Knight-Swift Transportation (NYSE: KNX) celebrated the opening of its Knight-Swift East Valley Logistics and Technology Center on Nov. 22. About 100 people from the company, including Knight-Swift leadership, attended the event, and officials said that employees were excited about the growth that the building symbolized.
The office houses a freight brokerage operation staffed by a combination of Knight Logistics and Swift Logistics personnel, as well as a team building technology for the entire logistics segment of Knight-Swift.
The office, across the Phoenix metropolitan area from Knight-Swift headquarters, is strategically located near Arizona State University, where the company expects to find some of the talent to fill the new space. One recent hire, a young supply chain major from Arizona State University, chose to work in the new office because of its location and the short commute it offered. Knight-Swift officials estimated there were between 30 and 40 people working in the center now, but that it had room for “north of 225” employees.
“What I think this means for us is that you have a combined entity with over 80 years of trucking experience, and you can see the willingness to continue to commit to growth regardless of the short-term environment because companies like us are built for the long haul,” said Shannon Breen, senior vice president of Logistics and Intermodal.
The East Valley location represents Knight-Swift Logistics’ first foray into a combined office setting, but Don Everhart, director of technology and analytics at Swift Logistics, said that the two brands would remain distinct. When market conditions call for it, though, Knight-Swift will shift buying power — or carrier reps — from one side to the other to help source capacity.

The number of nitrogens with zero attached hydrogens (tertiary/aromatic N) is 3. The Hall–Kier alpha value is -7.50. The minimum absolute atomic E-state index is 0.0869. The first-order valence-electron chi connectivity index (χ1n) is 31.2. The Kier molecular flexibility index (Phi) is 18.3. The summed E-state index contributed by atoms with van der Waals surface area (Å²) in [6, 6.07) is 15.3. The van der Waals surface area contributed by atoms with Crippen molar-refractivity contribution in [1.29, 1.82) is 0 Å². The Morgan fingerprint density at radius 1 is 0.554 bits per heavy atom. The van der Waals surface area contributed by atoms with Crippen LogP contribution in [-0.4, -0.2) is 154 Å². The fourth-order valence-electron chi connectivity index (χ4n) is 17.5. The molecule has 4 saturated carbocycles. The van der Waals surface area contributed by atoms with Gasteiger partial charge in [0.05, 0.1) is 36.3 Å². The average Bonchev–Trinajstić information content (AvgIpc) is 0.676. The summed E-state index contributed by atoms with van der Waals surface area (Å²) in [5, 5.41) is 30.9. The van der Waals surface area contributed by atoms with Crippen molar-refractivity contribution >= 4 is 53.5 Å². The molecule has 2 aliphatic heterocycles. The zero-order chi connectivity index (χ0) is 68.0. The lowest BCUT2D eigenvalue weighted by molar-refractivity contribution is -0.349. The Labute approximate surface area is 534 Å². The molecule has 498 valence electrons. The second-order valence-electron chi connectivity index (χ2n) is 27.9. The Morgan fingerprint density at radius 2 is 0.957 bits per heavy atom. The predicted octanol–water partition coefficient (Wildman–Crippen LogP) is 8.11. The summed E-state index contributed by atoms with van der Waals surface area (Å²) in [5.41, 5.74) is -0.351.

“The brands are intact, but the space ends up shared,” said Lars Ward, director of sales at Swift Logistics.
Everhart added, “Not in account management, where you’re committed to a brand, but carrier-facing operations can be more brand-agnostic.”
It’s been about 27 months since Knight Transportation and Swift Transportation combined in a mega-merger to form Knight-Swift, and the new entity has been committed to maintaining its distinct brand identities. But logistics and technology have been areas in which Knight-Swift folks have collaborated across brands, officials from the company said.
Knight-Swift’s freight brokers unabashedly work in the service of the company’s vast fleet of assets, Ward said.
“We serve as a growth engine and a support engine, strategically, and we make no bones about it: America’s largest truck fleet is priority number one,” Ward said.
Knight-Swift ran just over 19,000 tractors in 2018, according to Transport Topics. In the third quarter of 2019, Knight-Swift said its logistics segment brought in $392 million of gross revenues over the trailing 12-month period.
KNX’s logistics division offers dry van, refrigerated, intermodal, flatbed, expedited, drayage and power only. Everhart said that Knight-Swift was hiring full stack developers, data scientists and distributed systems engineers as well as brokers.
“We’ve very excited about some creative things coming up that we can deploy in the market,” Ward said.